Friday, 26 April 2013

How Bolivia ditched McDonald's for sheep's head soup

It’s true much of Bolivia’s cuisine probably wouldn't draw international attention. But Bolivians have a fiercely independent attitude to their food generally: it’s the only Latin American nation without a McDonalds, as shown in this film out last year that told how the company decided to leave because local people were fonder of their own fast foods:

I think it is this spirit that convinced Noma’s Claus Meyer to pick Bolivia ahead of any other country for setting up his second restaurant- Gustu- because it is similar to what the Noma-inspired Nordic food movement is striving for in northern Europe. Check out this fantastic Claus Meyer clip explaining the idea behind the movement.

Bolivia has a huge street food culture, in La Paz, for instance, you could probably munch your way through 24 hours of street food unique to the region:

Early morning: api with buñuelos: a gloopy purple maize drink with cinnamon and sugar served with hot fried pastries- sweet or savoury and often stuffed with cheese. You can find this all year round and in most cities.

Mid-morning: choclo cobs of giant white corn served with salty homemade cheese. This is seasonal from Dec- March and you will find it more in markets.

 Before lunch: salteñas- Bolivia’s ubiquitous pasties- baked and usually filled with meat, spices, potatoes, egg, olives, served at stands on every corner with a variety of spicy and colourful dips. (all year round)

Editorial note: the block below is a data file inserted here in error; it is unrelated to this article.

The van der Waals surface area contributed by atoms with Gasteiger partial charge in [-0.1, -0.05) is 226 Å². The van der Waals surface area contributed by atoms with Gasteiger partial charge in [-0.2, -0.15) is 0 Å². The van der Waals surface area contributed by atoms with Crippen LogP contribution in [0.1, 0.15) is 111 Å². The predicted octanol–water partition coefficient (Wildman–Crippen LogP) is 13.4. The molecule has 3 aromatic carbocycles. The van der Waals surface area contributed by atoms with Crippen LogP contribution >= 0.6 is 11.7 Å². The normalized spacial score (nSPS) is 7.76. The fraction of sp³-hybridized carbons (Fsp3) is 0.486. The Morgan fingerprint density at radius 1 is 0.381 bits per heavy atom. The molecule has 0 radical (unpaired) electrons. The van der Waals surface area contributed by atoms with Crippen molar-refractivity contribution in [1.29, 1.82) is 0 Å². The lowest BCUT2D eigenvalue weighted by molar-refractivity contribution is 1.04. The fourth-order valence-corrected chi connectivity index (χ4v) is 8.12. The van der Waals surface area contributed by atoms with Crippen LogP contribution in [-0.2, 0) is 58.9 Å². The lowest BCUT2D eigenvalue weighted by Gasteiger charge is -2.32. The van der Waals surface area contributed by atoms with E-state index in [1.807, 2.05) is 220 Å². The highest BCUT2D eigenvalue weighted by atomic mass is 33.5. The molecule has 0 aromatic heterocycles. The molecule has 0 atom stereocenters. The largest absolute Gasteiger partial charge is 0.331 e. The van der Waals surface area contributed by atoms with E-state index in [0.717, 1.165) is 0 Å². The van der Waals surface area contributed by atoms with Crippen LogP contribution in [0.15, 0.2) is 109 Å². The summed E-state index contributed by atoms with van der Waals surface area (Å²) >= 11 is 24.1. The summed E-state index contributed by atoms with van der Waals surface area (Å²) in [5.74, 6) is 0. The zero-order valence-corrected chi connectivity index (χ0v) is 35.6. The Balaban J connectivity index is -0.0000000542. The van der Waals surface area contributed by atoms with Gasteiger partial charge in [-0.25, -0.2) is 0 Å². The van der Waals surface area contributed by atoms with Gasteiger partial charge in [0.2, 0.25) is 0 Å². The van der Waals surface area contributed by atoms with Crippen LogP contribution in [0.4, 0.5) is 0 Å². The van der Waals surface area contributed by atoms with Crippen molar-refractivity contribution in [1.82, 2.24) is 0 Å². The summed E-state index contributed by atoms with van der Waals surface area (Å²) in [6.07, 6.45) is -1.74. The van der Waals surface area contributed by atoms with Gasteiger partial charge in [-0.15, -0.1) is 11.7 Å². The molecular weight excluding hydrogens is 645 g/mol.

Many markets have fresh fruit juice stands where you pick out fruits trucked from the Amazon region that servers will then blend and squeeze in front of you. (depending on each fruit season)

Afternoon: sandwich de chola (peasant lady’s sandwich): roasted pork and crackling served in a crusty bun with sweet-pickled vegetables and a spicy chili sauce. (all year round)

After dark: revellers delay their journey home for anticuchos: lamb’s heart kebabs skewered with a potato. All year round and normally you will find a lady selling them outside clubs and concerts.

There has even been a recent resurgence among wealthier families to go up to the poorer districts in search of places that serve sheep’s head soup (not really something I could manage myself!).

A friend of mine recently mentioned her very first impression of Bolivia was, when crossing the border from Argentina, she spotted a lady selling fresh orange juice squished in front of her - a very welcoming and refreshing introduction.

Gustu restaurant opened last Thursday (18 April). Some of their dishes seem extremely inventive and from what I have read and heard is outstandingly delicious. I can't wait to try it for myself.

Our new Gastronomic Tour of Bolivia showcases all the tastes and smells that make up the country's food and drink- culminating with a meal at Gustu. If food is a real passion, you could even combine this with our Peru Gastronomic Tour for a comprehensive gourmet adventure.

HighLives' related tours:

13-Day Bolivian Odyssey
Bolivia Gourmet Tour
The Andes Gourmet 
Discover Peru
Uyuni Salt Flat and Desert Safari


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